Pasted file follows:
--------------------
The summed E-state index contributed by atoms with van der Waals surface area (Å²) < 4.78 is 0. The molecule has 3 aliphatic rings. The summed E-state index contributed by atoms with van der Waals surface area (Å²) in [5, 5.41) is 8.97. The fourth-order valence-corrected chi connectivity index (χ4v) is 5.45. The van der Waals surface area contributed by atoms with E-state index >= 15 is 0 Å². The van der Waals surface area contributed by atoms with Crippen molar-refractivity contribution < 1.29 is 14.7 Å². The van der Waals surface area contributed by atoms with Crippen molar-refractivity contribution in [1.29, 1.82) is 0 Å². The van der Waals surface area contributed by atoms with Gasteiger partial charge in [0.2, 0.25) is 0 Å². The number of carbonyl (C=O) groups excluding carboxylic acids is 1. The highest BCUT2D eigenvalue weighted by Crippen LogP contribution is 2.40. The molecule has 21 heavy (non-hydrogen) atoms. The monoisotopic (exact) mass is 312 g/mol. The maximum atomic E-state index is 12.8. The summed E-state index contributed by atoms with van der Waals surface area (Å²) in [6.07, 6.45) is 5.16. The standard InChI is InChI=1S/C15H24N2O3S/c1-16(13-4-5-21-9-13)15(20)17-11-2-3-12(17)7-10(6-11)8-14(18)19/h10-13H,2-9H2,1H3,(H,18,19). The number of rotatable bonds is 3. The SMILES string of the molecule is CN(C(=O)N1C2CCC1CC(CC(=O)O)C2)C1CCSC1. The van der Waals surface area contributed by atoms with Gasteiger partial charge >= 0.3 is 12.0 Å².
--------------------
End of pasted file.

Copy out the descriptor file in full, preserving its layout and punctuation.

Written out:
The summed E-state index contributed by atoms with van der Waals surface area (Å²) < 4.78 is 0. The molecule has 3 aliphatic rings. The summed E-state index contributed by atoms with van der Waals surface area (Å²) in [5, 5.41) is 8.97. The fourth-order valence-corrected chi connectivity index (χ4v) is 5.45. The van der Waals surface area contributed by atoms with E-state index >= 15 is 0 Å². The van der Waals surface area contributed by atoms with Crippen molar-refractivity contribution < 1.29 is 14.7 Å². The van der Waals surface area contributed by atoms with Crippen molar-refractivity contribution in [1.29, 1.82) is 0 Å². The van der Waals surface area contributed by atoms with Gasteiger partial charge in [0.2, 0.25) is 0 Å². The number of carbonyl (C=O) groups excluding carboxylic acids is 1. The highest BCUT2D eigenvalue weighted by Crippen LogP contribution is 2.40. The molecule has 21 heavy (non-hydrogen) atoms. The monoisotopic (exact) mass is 312 g/mol. The maximum atomic E-state index is 12.8. The summed E-state index contributed by atoms with van der Waals surface area (Å²) in [6.07, 6.45) is 5.16. The standard InChI is InChI=1S/C15H24N2O3S/c1-16(13-4-5-21-9-13)15(20)17-11-2-3-12(17)7-10(6-11)8-14(18)19/h10-13H,2-9H2,1H3,(H,18,19). The number of rotatable bonds is 3. The SMILES string of the molecule is CN(C(=O)N1C2CCC1CC(CC(=O)O)C2)C1CCSC1. The van der Waals surface area contributed by atoms with Gasteiger partial charge >= 0.3 is 12.0 Å².